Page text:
By Johanna Elsensohn
Throughout the world, a single mosquito bite can have one of many consequences: mild infection, severe illness, birth defects, death, or, for the majority of people, just a small, itchy bite mark. Of the greater than 3,500 mosquito species out there, a small percentage have the ability to carry a pathogen that infects humans. Of those particular species, only a small fraction of individual mosquitoes actually carry a pathogen at a given time, meaning the majority of mosquitoes aren’t harmful, just a nuisance. But all it takes is one.
Humans are playing an interminable game of Russian roulette with mosquito-transmitted pathogens, and often it feels like we’re on the losing side. Viruses like yellow fever and dengue fever have been around for centuries but have yet to be eradicated. Zika virus is just the latest, but likely not the last, destructive pathogen carried by the Aedes aegypti mosquito. While the death rate from Zika is lower than other diseases, the full range of physical and neural defects is still being discovered.
At the height of the Brazilian Zika outbreak in early 2016, President Obama directed the White House Office of Science and Technology Policy (OSTP), the primary advisory body to the Office of the President on scientific matters, to coordinate federal efforts in targeting novel and existing technologies to effectively control Aedes mosquito species in the United States. The resulting report, A Strategy for Integrating Best Practices with New Science to Prevent Disease Transmission by Aedes Mosquito Vectors [PDF], was released in December by the National Science and Technology Council (NSTC), comprised of OSTP and other federal agencies. (Also see the summary White House blog post, “Vector-Control Science and Technology to Manage Zika.”) This report, while short, at least by government standards, contains a considerable amount of information as well as recommendations for future research needs.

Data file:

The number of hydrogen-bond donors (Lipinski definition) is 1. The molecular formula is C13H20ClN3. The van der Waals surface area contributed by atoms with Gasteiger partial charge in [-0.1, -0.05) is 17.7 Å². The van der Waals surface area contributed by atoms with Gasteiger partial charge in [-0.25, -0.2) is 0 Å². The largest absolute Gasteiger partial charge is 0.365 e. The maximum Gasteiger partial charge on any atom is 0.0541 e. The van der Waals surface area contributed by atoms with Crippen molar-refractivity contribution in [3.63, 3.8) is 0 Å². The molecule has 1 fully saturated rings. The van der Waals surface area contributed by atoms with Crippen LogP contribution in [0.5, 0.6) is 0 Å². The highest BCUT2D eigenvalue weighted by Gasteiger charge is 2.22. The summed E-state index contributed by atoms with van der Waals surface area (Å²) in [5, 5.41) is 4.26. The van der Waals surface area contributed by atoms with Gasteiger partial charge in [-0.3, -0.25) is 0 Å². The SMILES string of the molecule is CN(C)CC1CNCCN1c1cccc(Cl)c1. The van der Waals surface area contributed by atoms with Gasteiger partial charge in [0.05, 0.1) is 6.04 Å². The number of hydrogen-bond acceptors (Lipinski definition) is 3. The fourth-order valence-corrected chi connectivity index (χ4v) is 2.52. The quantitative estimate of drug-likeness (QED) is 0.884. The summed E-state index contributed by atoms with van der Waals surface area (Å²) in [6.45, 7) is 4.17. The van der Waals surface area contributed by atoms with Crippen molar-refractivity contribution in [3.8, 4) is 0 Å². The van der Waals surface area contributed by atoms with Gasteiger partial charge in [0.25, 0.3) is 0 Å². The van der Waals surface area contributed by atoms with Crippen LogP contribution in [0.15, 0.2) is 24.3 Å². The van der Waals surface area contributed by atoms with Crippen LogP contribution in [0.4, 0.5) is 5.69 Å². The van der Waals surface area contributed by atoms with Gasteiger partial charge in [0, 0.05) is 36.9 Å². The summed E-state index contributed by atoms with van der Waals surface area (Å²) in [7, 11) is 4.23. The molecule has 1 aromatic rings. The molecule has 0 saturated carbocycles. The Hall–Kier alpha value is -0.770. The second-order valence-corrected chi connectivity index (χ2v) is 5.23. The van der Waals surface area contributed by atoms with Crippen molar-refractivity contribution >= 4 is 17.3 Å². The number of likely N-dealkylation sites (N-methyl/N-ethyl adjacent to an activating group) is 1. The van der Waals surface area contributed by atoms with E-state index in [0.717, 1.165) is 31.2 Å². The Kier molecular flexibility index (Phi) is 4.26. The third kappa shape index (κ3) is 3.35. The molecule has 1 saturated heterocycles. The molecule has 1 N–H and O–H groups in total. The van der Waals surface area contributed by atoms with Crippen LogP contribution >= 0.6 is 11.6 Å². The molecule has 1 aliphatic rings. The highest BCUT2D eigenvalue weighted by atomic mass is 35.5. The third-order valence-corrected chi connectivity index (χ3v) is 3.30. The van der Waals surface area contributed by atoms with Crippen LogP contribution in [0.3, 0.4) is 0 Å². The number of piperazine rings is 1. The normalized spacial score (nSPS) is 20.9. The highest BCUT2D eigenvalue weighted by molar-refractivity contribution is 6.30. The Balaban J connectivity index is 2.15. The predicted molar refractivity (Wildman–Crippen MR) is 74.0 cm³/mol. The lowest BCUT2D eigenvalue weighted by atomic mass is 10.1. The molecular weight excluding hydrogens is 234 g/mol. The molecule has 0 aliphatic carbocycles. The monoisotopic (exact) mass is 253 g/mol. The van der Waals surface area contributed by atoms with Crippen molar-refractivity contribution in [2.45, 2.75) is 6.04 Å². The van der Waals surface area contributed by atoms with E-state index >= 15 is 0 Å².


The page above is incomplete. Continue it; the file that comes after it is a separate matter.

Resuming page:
A lot of what’s in the report isn’t new. The United Nations World Heath Organization (WHO) released research recommendations for this mosquito and virus in March 2016, and the NSTC report supports and builds on WHO’s conclusions. Briefly, the WHO recommended a multifaceted approach to controlling Ae. aegypti by combining existing methods like indoor residual insecticide sprays or personal protective measures with newer, unproven technologies, like transgenic or Wolbachia-infected mosquitoes. The NSTC report calls for increased research in these areas, including international collaborations.
Perhaps the most noteworthy aspect of the report is the call for a shift in how federal agencies and the broader research community go about developing and implementing mosquito (vector) control solutions. This report reflects a growing trend to consider and prioritize social and behavioral science alongside biological science when it comes to research that impacts humans. Described here are three of the key messages from the report, plus a final note about the future outlook:
Involve, Not Just Inform, Affected Communities
“The effectiveness of public-health interventions hinges on the extent to which control practices are implemented in communities and on the knowledge and perception of residents.”—NSTC report, p. 22